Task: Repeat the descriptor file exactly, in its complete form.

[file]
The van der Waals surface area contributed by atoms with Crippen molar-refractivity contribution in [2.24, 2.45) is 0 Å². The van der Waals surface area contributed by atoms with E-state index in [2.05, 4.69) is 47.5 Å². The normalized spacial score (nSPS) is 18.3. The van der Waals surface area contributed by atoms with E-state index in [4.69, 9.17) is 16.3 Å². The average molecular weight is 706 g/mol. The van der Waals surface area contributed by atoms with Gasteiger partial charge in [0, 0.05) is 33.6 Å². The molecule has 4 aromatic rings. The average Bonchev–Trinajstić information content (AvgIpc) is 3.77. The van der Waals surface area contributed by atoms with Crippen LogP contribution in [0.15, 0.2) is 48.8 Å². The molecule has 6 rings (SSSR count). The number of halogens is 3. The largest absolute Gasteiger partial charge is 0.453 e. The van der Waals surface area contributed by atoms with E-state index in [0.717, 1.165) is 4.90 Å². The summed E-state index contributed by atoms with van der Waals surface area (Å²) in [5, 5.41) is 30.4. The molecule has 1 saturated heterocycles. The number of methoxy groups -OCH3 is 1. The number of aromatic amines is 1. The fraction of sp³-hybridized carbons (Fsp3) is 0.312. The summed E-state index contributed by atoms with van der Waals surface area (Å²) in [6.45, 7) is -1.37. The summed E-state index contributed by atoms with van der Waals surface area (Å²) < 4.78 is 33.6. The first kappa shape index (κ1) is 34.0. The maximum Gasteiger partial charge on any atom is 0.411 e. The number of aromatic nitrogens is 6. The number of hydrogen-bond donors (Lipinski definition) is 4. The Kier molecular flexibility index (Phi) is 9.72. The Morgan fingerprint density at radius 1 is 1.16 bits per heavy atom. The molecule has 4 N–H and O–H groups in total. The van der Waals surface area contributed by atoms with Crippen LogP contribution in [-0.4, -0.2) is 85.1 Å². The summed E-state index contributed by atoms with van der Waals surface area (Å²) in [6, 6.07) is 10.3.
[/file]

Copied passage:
The van der Waals surface area contributed by atoms with Crippen molar-refractivity contribution in [2.24, 2.45) is 0 Å². The van der Waals surface area contributed by atoms with E-state index in [2.05, 4.69) is 47.5 Å². The normalized spacial score (nSPS) is 18.3. The van der Waals surface area contributed by atoms with E-state index in [4.69, 9.17) is 16.3 Å². The average molecular weight is 706 g/mol. The van der Waals surface area contributed by atoms with Gasteiger partial charge in [0, 0.05) is 33.6 Å². The molecule has 4 aromatic rings. The average Bonchev–Trinajstić information content (AvgIpc) is 3.77. The van der Waals surface area contributed by atoms with Crippen LogP contribution in [0.15, 0.2) is 48.8 Å². The molecule has 6 rings (SSSR count). The number of halogens is 3. The largest absolute Gasteiger partial charge is 0.453 e. The van der Waals surface area contributed by atoms with E-state index in [0.717, 1.165) is 4.90 Å². The summed E-state index contributed by atoms with van der Waals surface area (Å²) in [5, 5.41) is 30.4. The molecule has 1 saturated heterocycles. The number of methoxy groups -OCH3 is 1. The number of aromatic amines is 1. The fraction of sp³-hybridized carbons (Fsp3) is 0.312. The summed E-state index contributed by atoms with van der Waals surface area (Å²) in [6.45, 7) is -1.37. The summed E-state index contributed by atoms with van der Waals surface area (Å²) < 4.78 is 33.6. The first kappa shape index (κ1) is 34.0. The maximum Gasteiger partial charge on any atom is 0.411 e. The number of aromatic nitrogens is 6. The number of hydrogen-bond donors (Lipinski definition) is 4. The Kier molecular flexibility index (Phi) is 9.72. The Morgan fingerprint density at radius 1 is 1.16 bits per heavy atom. The molecule has 4 N–H and O–H groups in total. The van der Waals surface area contributed by atoms with Crippen LogP contribution in [-0.4, -0.2) is 85.1 Å². The summed E-state index contributed by atoms with van der Waals surface area (Å²) in [6, 6.07) is 10.3.